In 1954, the Dan Dee company decided to issue baseball cards by including one card in packages of their potato chips. The set included some of the great stars in the game such as Mickey Mantle and Duke Snider. These large cards, measuring approximately 2-1/2" by 3-5/8", have a very attractive design. Each card offers a wonderful photo on the front with light, off-white colored borders used to frame the great shots. Just one problem... they put these cards in oily, greasy potato chip bags!
The Dan Dee baseball set is one of the most difficult and desirable regional sets in the hobby. The aforementioned packaging procedure makes it very difficult to find these cards in presentable condition, let alone high-grade. As you might imagine, the potato chips bags wreaked havoc on the edges, corners and surfaces of these great cards. If you are lucky enough to at least locate one of these Dan Dees in any grade, most of the time you will disappointed. Staining is most commonly found on the tips of the corners. This creates a real eyesore for potential buyers and an obstacle for those looking to assemble a high-grade set.
Another condition-related obstacle for the Dan Dees was the crude cutting process. Most of the Dan Dee edges are found with an almost "perforated" look to them. No need to worry though. This is simply how they were cut. Just like most cards produced during the 1950s, most of the Dan Dees have a "rough-cut" appearance. For aesthetic reasons, it is probably wise to buy Dan Dees that don't have an extremely rough appearance, even though they were "born" that way.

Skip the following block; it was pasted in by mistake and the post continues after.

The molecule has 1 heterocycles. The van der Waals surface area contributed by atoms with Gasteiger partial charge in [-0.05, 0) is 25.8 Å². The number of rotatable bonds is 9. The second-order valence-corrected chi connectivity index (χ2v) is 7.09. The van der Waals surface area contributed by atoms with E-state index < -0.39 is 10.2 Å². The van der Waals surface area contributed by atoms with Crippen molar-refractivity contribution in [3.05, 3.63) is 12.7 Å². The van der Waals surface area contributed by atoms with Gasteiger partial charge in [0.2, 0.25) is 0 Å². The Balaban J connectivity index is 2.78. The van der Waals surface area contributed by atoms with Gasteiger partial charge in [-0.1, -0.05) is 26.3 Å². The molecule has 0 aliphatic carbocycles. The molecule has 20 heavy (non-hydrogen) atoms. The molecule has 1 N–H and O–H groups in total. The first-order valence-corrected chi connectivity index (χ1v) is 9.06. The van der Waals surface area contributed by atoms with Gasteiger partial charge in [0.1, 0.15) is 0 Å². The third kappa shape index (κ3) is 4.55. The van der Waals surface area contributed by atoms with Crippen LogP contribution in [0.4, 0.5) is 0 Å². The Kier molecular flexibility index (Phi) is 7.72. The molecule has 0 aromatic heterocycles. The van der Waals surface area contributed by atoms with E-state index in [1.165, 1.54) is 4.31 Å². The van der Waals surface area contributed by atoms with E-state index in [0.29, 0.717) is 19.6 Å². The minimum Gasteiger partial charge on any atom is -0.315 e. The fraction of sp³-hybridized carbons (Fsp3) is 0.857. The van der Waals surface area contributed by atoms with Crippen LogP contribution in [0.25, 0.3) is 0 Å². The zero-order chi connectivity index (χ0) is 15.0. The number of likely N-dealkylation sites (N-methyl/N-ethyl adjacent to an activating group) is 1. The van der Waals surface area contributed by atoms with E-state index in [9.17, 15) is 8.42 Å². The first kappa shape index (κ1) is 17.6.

The borders and the picture quality are other problems that plague these cards. First, with regard to the borders, toning is certainly an issue. Dan Dees can be found with a wide range of tones to the borders. The borders range from an eggshell white to a yellow shade. To add insult to injury, because of the light color of the borders, the aforementioned potato chip grease sticks out like a sore thumb. Even the most minimal stain will diminish the eye appeal of the card.
The picture quality is also sometimes an issue. You will sometimes see that the Dan Dee pictures can range from bright and crisp to dull and blurred. When you are able to find a Dan Dee that possesses really nice picture quality, the card really stands out from average ones. As with the other condition keys to this issue, this is something to focus on if you are considering assembling a high-grade set.
The Dan Dees will always be in demand by collectors. In addition to the difficulty in finding these cards in top grades, there is one major reason: Mickey Mantle. Mantle was not featured in the 1954 Topps set, which is the most popular set for that year, so collectors have to look elsewhere to satisfy their Mantle needs. Bowman produced a Mantle card, but the set--as a whole--wasn't spectacular.
Red Heart Dog Food produced a very eye-appealing Mantle card, but not quite as appealing as the Dan Dee. In addition, the Dan Dee is far more scarce, which makes it extremely desirable. That leaves the Dan Dee as the most desirable Mantle card for 1954 and the entire set receives a boost from Mantle's popularity.